Tomás Tello describes how such identity has been in flux since the early, brutal days of Hispanic colonization of the region introduced divergent musical cultures. The indigenous Peruvians devised a song and dance to rid themselves of the Spanish oppressors but then quickly adopted the tools of their occupiers. “Imagine, in such a close moment to the start of colonization, they were already using Spanish instruments,” he says. “There are very few things that are pure expressions of the old times. You know, instruments standardise tunings, so when a piano or keyboard appears, everyone tunes to that and the music is gone. But the rhythm can persist.”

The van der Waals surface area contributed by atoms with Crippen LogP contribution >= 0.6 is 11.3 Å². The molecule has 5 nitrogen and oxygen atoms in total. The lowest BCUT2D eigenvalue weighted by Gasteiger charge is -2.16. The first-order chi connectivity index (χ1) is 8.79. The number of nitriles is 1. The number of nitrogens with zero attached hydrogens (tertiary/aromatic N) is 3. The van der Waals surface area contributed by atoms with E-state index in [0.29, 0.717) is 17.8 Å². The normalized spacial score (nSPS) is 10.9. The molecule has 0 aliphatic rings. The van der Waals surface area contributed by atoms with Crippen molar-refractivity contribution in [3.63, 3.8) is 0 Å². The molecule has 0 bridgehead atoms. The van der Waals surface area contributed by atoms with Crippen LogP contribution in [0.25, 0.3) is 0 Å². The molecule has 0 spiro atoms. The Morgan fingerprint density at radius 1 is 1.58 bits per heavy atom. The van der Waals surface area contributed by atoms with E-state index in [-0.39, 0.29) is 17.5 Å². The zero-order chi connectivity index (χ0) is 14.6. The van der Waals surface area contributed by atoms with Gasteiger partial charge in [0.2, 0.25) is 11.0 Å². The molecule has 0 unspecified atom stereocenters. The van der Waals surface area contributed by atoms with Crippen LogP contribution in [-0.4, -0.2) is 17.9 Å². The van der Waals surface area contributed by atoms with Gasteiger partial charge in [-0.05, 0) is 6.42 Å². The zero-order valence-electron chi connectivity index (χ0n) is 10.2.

Cerredo of Pakapi Records and Panchasila agrees, describing a musical culture stretching deep into ancestral folk traditions alongside more recent developments from not only South America but also Europe. Ultimately, he hopes the idea of new weird South America might spur people on to further investigate both the music’s present and the past while also solidifying connections between artists operating today. “I think there is a gap in the region’s media to cover local artists working in a more experimental field,” he says. “But even if we generate minimum interest from other people outside of our social circles, or help to strengthen these existing links, it could be considered an achievement.”
Lewis Gordon is a freelance writer. Find him on Twitter.